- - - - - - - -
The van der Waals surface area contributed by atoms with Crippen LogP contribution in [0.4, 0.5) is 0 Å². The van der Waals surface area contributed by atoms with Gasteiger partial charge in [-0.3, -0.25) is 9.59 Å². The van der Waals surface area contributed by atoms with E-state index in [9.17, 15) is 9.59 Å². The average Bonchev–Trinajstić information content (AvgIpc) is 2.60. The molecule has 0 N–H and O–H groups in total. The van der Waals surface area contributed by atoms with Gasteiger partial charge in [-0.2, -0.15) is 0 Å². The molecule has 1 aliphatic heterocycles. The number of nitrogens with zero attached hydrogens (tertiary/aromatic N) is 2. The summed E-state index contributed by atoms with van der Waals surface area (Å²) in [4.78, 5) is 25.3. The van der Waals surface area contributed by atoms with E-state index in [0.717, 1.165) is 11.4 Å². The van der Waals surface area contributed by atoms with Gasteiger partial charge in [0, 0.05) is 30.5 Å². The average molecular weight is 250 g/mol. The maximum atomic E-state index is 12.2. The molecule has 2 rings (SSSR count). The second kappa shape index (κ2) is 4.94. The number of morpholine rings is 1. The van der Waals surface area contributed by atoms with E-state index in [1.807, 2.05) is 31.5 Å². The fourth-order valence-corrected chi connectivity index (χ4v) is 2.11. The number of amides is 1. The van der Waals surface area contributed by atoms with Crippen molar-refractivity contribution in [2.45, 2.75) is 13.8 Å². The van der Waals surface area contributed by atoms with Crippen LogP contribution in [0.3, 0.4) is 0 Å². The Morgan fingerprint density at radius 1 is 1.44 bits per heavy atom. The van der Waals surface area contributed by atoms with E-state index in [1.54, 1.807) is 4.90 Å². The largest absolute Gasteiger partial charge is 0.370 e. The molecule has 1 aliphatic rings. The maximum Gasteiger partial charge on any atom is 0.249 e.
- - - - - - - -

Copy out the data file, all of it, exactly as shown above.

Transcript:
The van der Waals surface area contributed by atoms with Crippen LogP contribution in [0.4, 0.5) is 0 Å². The van der Waals surface area contributed by atoms with Gasteiger partial charge in [-0.3, -0.25) is 9.59 Å². The van der Waals surface area contributed by atoms with E-state index in [9.17, 15) is 9.59 Å². The average Bonchev–Trinajstić information content (AvgIpc) is 2.60. The molecule has 0 N–H and O–H groups in total. The van der Waals surface area contributed by atoms with Gasteiger partial charge in [-0.2, -0.15) is 0 Å². The molecule has 1 aliphatic heterocycles. The number of nitrogens with zero attached hydrogens (tertiary/aromatic N) is 2. The summed E-state index contributed by atoms with van der Waals surface area (Å²) in [4.78, 5) is 25.3. The van der Waals surface area contributed by atoms with E-state index in [0.717, 1.165) is 11.4 Å². The van der Waals surface area contributed by atoms with Gasteiger partial charge in [0, 0.05) is 30.5 Å². The average molecular weight is 250 g/mol. The maximum atomic E-state index is 12.2. The molecule has 2 rings (SSSR count). The second kappa shape index (κ2) is 4.94. The number of morpholine rings is 1. The van der Waals surface area contributed by atoms with E-state index in [1.807, 2.05) is 31.5 Å². The fourth-order valence-corrected chi connectivity index (χ4v) is 2.11. The number of amides is 1. The van der Waals surface area contributed by atoms with Crippen molar-refractivity contribution in [2.45, 2.75) is 13.8 Å². The van der Waals surface area contributed by atoms with Crippen LogP contribution in [0.3, 0.4) is 0 Å². The Morgan fingerprint density at radius 1 is 1.44 bits per heavy atom. The van der Waals surface area contributed by atoms with E-state index in [1.54, 1.807) is 4.90 Å². The largest absolute Gasteiger partial charge is 0.370 e. The molecule has 1 aliphatic rings. The maximum Gasteiger partial charge on any atom is 0.249 e.